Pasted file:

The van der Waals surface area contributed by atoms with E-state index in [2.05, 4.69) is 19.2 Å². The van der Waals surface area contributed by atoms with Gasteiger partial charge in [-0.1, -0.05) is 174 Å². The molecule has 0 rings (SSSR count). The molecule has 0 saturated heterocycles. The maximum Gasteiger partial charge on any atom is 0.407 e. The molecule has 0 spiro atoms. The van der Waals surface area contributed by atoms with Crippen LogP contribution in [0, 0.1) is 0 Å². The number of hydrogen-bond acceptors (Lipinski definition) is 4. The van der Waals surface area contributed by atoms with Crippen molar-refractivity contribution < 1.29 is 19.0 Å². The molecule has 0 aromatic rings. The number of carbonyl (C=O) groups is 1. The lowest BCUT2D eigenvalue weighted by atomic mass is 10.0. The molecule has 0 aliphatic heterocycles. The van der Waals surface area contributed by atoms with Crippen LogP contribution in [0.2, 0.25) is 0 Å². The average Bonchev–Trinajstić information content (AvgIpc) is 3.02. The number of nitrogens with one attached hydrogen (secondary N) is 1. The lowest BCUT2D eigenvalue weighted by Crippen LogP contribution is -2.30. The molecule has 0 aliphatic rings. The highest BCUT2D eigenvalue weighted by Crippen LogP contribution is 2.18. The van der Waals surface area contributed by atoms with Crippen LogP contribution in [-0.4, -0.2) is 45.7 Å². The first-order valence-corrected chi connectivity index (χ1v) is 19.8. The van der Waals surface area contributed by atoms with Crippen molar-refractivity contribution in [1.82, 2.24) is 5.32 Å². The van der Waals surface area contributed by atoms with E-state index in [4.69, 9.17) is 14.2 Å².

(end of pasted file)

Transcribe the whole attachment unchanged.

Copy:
The van der Waals surface area contributed by atoms with E-state index in [2.05, 4.69) is 19.2 Å². The van der Waals surface area contributed by atoms with Gasteiger partial charge in [-0.1, -0.05) is 174 Å². The molecule has 0 rings (SSSR count). The molecule has 0 saturated heterocycles. The maximum Gasteiger partial charge on any atom is 0.407 e. The molecule has 0 spiro atoms. The van der Waals surface area contributed by atoms with Crippen LogP contribution in [0, 0.1) is 0 Å². The number of hydrogen-bond acceptors (Lipinski definition) is 4. The van der Waals surface area contributed by atoms with Crippen molar-refractivity contribution < 1.29 is 19.0 Å². The molecule has 0 aromatic rings. The number of carbonyl (C=O) groups is 1. The lowest BCUT2D eigenvalue weighted by atomic mass is 10.0. The molecule has 0 aliphatic heterocycles. The van der Waals surface area contributed by atoms with Crippen LogP contribution in [0.2, 0.25) is 0 Å². The average Bonchev–Trinajstić information content (AvgIpc) is 3.02. The number of nitrogens with one attached hydrogen (secondary N) is 1. The lowest BCUT2D eigenvalue weighted by Crippen LogP contribution is -2.30. The molecule has 0 aliphatic rings. The highest BCUT2D eigenvalue weighted by Crippen LogP contribution is 2.18. The van der Waals surface area contributed by atoms with Crippen LogP contribution in [-0.4, -0.2) is 45.7 Å². The first-order valence-corrected chi connectivity index (χ1v) is 19.8. The van der Waals surface area contributed by atoms with Crippen molar-refractivity contribution in [1.82, 2.24) is 5.32 Å². The van der Waals surface area contributed by atoms with E-state index in [4.69, 9.17) is 14.2 Å².